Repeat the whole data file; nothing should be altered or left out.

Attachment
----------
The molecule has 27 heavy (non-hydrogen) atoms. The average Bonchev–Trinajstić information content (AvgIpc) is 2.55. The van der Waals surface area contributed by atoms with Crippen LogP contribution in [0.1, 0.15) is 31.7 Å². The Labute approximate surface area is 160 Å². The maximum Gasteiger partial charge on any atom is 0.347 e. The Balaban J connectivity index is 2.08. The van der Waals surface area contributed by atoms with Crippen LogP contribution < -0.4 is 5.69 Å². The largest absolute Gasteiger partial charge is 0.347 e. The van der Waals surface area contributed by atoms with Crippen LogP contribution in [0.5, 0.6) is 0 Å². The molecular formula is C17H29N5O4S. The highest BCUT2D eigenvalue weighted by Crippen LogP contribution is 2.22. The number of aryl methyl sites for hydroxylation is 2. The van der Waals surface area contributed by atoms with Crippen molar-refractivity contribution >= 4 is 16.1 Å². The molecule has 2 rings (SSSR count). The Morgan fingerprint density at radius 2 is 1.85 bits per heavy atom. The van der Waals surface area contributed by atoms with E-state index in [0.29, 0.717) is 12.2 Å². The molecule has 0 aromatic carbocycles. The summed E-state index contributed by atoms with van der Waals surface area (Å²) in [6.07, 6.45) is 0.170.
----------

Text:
The molecule has 27 heavy (non-hydrogen) atoms. The average Bonchev–Trinajstić information content (AvgIpc) is 2.55. The van der Waals surface area contributed by atoms with Crippen LogP contribution in [0.1, 0.15) is 31.7 Å². The Labute approximate surface area is 160 Å². The maximum Gasteiger partial charge on any atom is 0.347 e. The Balaban J connectivity index is 2.08. The van der Waals surface area contributed by atoms with Crippen LogP contribution < -0.4 is 5.69 Å². The largest absolute Gasteiger partial charge is 0.347 e. The van der Waals surface area contributed by atoms with Crippen LogP contribution in [0.5, 0.6) is 0 Å². The molecular formula is C17H29N5O4S. The highest BCUT2D eigenvalue weighted by Crippen LogP contribution is 2.22. The number of aryl methyl sites for hydroxylation is 2. The van der Waals surface area contributed by atoms with Crippen molar-refractivity contribution >= 4 is 16.1 Å². The molecule has 2 rings (SSSR count). The Morgan fingerprint density at radius 2 is 1.85 bits per heavy atom. The van der Waals surface area contributed by atoms with E-state index in [0.29, 0.717) is 12.2 Å². The molecule has 0 aromatic carbocycles. The summed E-state index contributed by atoms with van der Waals surface area (Å²) in [6.07, 6.45) is 0.170.